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rslifkin
rslifkin UltraDork
8/5/18 8:55 a.m.

In reply to dj06482 :

Those pictures look a lot like what I was seeing with the Prius rotors, but yours aren't quite as bad.  How old (in years) were the rotors when that happened?

spitfirebill
spitfirebill MegaDork
8/5/18 10:35 a.m.
pres589 said:

There's Raybestos rotors listed on Rock Auto, I'd probably give them a shot.  Grain of salt, no experience with them on something not from America.

I’ve bought their advanced performance rotors and am pleased with them.    

Knurled.
Knurled. GRM+ Memberand MegaDork
8/5/18 1:20 p.m.
rslifkin said:

Out of the Centric, Raybestos and a couple others that I can't remember that I've bought over the last few years, I've yet to have a rotor give me issues before I replaced it either due to rust or wear.  The only real failure I've seen is from the OEM rotors on my girlfriend's Prius.  9 years and 150k miles and they got rusty enough that pieces of the braking surface started to flake off (despite being shiny and in apparently good shape beyond rusty cooling vanes). 

For the most part, cast iron rotors don't warp.  They can have runout, but that'll be there from day 1.  If they "warp" afterwards, it's almost always due to burned in pad deposits (which can cause uneven wear and make them feel warped).  And the pad deposits are driver error in most cases. 

If the brakes are good and warm (such as from stopping from 70 on a downhill highway off-ramp) and you sit with your foot on the brakes firmly once you've stopped (especially if the pads aren't well bedded yet), you can end up burning a little bit of pad material onto the rotor.  Do this a few times and you get an uneven rotor surface and hot spots on the rotor where the surface is a little higher (which causes a metallic change in the rotor in those spots, so the unevenness never goes away and often comes back even if the rotors are turned). 

Rotora can and do warp.  Tempos were infamous for this.  They would develop a pulsation but only when hot.

 

As you say, it ia usually a runout issue, but when the rotor is new, there will be no thickness variation and the caliper/pads will track the rotor.  Over time, though, when NOT braking, the pads will continually be glancing off of the high spots, and this WILL lead to thickness variation (felt as a pulsation in the pedal) and/or uneven pad transfer (felt more in the floor/seat of pants).

 

 

Knurled.
Knurled. GRM+ Memberand MegaDork
8/5/18 1:22 p.m.
dj06482 said:

I actually took pictures and sent them to Centric, but never heard a reply.  These were Centric premiums with Akebono pads.  I bedded them in properly immediately after installation (by me). I sprayed the rotors with Brake Clean prior to installing,  as well.  The other side was perfectly fine.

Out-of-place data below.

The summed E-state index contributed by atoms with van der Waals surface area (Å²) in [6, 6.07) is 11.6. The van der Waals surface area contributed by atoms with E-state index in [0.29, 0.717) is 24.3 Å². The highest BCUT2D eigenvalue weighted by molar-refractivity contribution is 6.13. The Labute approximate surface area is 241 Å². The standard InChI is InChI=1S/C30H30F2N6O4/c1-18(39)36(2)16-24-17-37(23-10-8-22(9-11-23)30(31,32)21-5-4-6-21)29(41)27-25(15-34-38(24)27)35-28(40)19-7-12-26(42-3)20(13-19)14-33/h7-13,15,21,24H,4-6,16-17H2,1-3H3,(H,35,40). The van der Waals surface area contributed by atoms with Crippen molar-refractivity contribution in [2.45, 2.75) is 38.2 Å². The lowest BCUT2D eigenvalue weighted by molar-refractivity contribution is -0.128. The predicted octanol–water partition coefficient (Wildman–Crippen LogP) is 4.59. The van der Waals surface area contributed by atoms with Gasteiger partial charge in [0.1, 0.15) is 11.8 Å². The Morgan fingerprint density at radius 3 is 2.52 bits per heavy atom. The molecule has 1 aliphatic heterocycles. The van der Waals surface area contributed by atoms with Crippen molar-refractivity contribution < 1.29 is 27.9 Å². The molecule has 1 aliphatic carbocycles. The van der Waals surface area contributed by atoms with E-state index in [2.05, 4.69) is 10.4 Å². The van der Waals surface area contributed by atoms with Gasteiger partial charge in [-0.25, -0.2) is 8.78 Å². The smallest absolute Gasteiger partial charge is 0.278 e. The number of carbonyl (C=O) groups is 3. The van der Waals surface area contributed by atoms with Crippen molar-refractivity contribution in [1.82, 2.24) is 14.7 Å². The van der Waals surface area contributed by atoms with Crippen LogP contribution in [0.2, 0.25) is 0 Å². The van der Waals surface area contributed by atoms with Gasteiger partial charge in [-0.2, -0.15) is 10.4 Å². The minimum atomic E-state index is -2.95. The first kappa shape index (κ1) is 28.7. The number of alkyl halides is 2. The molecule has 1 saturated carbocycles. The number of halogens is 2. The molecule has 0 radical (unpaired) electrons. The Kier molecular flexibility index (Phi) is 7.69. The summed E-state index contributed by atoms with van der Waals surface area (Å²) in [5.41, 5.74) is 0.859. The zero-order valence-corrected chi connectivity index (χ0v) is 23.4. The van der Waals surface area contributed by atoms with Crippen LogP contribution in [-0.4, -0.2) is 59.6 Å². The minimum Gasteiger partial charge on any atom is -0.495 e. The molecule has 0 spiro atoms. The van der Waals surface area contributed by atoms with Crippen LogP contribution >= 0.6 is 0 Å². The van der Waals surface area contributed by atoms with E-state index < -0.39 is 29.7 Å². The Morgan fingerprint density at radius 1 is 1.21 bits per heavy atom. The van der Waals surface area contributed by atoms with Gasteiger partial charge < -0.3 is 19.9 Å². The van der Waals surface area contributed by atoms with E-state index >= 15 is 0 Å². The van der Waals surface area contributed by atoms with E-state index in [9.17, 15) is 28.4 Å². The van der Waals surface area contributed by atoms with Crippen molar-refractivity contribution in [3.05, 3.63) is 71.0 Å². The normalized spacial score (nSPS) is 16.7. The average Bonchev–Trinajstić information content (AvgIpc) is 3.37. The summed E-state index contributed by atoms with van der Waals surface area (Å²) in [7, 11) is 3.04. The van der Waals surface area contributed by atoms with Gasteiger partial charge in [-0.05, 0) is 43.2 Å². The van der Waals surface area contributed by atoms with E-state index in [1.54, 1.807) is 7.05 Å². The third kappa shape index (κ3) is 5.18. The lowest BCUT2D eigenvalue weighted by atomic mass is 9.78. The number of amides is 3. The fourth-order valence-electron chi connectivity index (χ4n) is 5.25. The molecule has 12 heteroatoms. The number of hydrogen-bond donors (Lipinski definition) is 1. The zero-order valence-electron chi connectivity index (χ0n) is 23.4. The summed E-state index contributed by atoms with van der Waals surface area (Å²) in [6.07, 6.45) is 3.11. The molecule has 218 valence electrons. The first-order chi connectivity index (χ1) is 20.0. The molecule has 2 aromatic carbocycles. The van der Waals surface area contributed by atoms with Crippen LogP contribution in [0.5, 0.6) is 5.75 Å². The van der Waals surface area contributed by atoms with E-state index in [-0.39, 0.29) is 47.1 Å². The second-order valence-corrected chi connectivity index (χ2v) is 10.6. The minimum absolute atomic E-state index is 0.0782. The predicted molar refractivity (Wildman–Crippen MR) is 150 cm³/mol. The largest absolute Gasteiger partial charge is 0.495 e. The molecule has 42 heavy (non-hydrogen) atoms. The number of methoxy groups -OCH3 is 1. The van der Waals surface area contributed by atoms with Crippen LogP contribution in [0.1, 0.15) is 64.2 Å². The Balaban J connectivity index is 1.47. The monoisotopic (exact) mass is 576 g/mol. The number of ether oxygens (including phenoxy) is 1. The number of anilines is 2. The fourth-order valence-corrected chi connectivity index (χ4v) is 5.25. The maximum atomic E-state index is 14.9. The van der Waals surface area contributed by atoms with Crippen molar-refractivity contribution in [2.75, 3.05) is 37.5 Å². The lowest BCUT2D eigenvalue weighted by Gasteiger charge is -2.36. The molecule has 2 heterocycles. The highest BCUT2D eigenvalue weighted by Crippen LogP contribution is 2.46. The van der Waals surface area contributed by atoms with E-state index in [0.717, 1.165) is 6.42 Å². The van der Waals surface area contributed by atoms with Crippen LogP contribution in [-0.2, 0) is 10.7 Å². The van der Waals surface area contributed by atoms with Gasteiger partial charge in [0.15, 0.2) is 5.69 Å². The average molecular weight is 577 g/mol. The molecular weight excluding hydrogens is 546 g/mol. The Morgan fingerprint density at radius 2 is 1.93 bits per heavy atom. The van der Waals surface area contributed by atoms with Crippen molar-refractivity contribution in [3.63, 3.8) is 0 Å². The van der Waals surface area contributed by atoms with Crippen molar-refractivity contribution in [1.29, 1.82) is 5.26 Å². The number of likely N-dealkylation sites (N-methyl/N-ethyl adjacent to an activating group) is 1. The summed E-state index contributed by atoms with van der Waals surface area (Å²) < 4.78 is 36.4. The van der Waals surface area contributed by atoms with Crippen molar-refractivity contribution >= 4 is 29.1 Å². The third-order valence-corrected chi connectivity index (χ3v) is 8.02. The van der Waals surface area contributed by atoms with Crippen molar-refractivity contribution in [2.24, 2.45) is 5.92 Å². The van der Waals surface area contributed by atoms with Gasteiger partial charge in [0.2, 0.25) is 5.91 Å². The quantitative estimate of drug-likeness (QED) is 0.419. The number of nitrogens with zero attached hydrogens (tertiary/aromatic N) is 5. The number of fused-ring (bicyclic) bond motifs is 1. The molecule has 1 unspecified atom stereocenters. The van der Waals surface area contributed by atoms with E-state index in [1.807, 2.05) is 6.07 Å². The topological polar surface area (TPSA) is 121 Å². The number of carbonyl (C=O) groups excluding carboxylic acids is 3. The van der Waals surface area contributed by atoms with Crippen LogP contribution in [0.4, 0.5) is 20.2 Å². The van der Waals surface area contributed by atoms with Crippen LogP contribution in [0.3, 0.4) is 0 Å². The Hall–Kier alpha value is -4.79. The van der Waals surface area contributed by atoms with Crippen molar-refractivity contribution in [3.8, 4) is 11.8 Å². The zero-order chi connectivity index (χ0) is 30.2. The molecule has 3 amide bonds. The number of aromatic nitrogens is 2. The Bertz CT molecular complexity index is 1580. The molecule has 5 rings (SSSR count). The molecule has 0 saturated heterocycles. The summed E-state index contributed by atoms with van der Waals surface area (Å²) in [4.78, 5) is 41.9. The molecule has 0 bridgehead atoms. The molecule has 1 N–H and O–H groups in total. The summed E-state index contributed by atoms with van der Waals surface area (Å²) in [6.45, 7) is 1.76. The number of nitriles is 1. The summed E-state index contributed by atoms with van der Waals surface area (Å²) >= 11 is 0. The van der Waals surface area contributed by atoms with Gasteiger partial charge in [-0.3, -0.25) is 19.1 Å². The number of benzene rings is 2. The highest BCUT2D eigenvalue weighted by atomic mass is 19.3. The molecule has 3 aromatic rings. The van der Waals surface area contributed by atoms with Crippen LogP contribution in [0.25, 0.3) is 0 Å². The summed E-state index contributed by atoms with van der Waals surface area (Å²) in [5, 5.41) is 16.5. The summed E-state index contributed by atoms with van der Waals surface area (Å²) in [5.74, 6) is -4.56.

Caliper slides are stuck, or the piston is stuck, or the pads are stuck in the hangers.

 

This is 95% of the reason for rear brake service that I see.

dj06482
dj06482 GRM+ Memberand SuperDork
8/5/18 4:30 p.m.
rslifkin said:

In reply to dj06482 :

Those pictures look a lot like what I was seeing with the Prius rotors, but yours aren't quite as bad.  How old (in years) were the rotors when that happened?

It happened pretty quickly - say after the first winter (we're in CT).

When I took everything apart I didn't notice any major issues with the piston or caliper bolts, but it wouldn't surprise me if something was hanging up.  In the last few thousand miles, they made some noise when first backing up in the morning, but I never noticed anything from the pedal.

Based on our winters, I'm thinking I should go over and clean/regrease all our brakes during the winter.  Is anyone else doing this?

former520
former520 HalfDork
8/5/18 5:57 p.m.
dj06482 said:

I actually took pictures and sent them to Centric, but never heard a reply.  These were Centric premiums with Akebono pads.  I bedded them in properly immediately after installation (by me). I sprayed the rotors with Brake Clean prior to installing,  as well.  The other side was perfectly fine.

Were you using this rotor as an anchor for a sea going vessel prior to installing?  

Knurled.
Knurled. GRM+ Memberand MegaDork
8/5/18 6:59 p.m.

In reply to dj06482 :

That's about normal after a year or two here unless you really keep up with your maintenance - make sure the pads move freely in the hangers and the slide pins move freely every oil change or so.

 

Rear disks on most vehicles rarely get hot enough to burn off overnight rust completely, and the wear rate is so slow that everything just sort of seizes up and dies of boredom rather than wearing out.

 

I make sure to get in a good firm braking event while the pads and rotors are still cold every morning, since that is when pads are the most "abrasive" (they wear the rotor instead of transferring material to the rotor).  Even then, I think I replaced the rear calipers twice in three years of owning my S40.  Pads were $30 a set and rotors maybe ten bucks each for rears, but that is no good if the calipers are junk.

 

You shoulda seen the brakes on my Quantum.  The FRONTS looked like that too.   Between being manual trans and having not enough power to need the brakes, they never got hot ever...

rslifkin
rslifkin UltraDork
8/5/18 7:05 p.m.

I generally make a point to lube pad and calipers slides any time I have the wheels off a car, so at least twice a year for something that gets driven through the winter. 

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